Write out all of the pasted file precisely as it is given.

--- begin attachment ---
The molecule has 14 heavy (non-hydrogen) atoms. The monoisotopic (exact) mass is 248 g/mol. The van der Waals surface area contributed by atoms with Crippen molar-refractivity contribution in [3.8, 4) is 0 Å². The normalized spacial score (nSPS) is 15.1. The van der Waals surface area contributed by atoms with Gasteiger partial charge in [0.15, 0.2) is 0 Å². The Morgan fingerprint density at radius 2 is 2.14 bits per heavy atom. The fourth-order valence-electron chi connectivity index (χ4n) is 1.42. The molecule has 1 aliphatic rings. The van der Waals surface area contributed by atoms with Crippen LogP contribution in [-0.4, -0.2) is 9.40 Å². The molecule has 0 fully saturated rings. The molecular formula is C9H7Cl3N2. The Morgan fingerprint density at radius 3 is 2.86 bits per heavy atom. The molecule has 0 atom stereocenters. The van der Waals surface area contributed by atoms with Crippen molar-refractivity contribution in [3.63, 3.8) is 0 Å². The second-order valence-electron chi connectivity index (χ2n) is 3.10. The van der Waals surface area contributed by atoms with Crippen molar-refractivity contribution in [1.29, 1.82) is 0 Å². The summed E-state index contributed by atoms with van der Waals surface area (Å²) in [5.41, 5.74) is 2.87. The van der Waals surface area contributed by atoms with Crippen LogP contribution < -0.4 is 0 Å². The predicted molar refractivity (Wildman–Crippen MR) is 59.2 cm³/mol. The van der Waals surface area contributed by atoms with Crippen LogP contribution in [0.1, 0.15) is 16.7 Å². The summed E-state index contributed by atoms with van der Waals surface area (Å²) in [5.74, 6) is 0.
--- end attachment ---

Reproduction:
The molecule has 14 heavy (non-hydrogen) atoms. The monoisotopic (exact) mass is 248 g/mol. The van der Waals surface area contributed by atoms with Crippen molar-refractivity contribution in [3.8, 4) is 0 Å². The normalized spacial score (nSPS) is 15.1. The van der Waals surface area contributed by atoms with Gasteiger partial charge in [0.15, 0.2) is 0 Å². The Morgan fingerprint density at radius 2 is 2.14 bits per heavy atom. The fourth-order valence-electron chi connectivity index (χ4n) is 1.42. The molecule has 1 aliphatic rings. The van der Waals surface area contributed by atoms with Crippen LogP contribution in [-0.4, -0.2) is 9.40 Å². The molecule has 0 fully saturated rings. The molecular formula is C9H7Cl3N2. The Morgan fingerprint density at radius 3 is 2.86 bits per heavy atom. The molecule has 0 atom stereocenters. The van der Waals surface area contributed by atoms with Crippen molar-refractivity contribution in [3.63, 3.8) is 0 Å². The second-order valence-electron chi connectivity index (χ2n) is 3.10. The van der Waals surface area contributed by atoms with Crippen molar-refractivity contribution in [1.29, 1.82) is 0 Å². The summed E-state index contributed by atoms with van der Waals surface area (Å²) in [5.41, 5.74) is 2.87. The van der Waals surface area contributed by atoms with Crippen LogP contribution < -0.4 is 0 Å². The predicted molar refractivity (Wildman–Crippen MR) is 59.2 cm³/mol. The van der Waals surface area contributed by atoms with Crippen LogP contribution in [0.1, 0.15) is 16.7 Å². The summed E-state index contributed by atoms with van der Waals surface area (Å²) in [5.74, 6) is 0.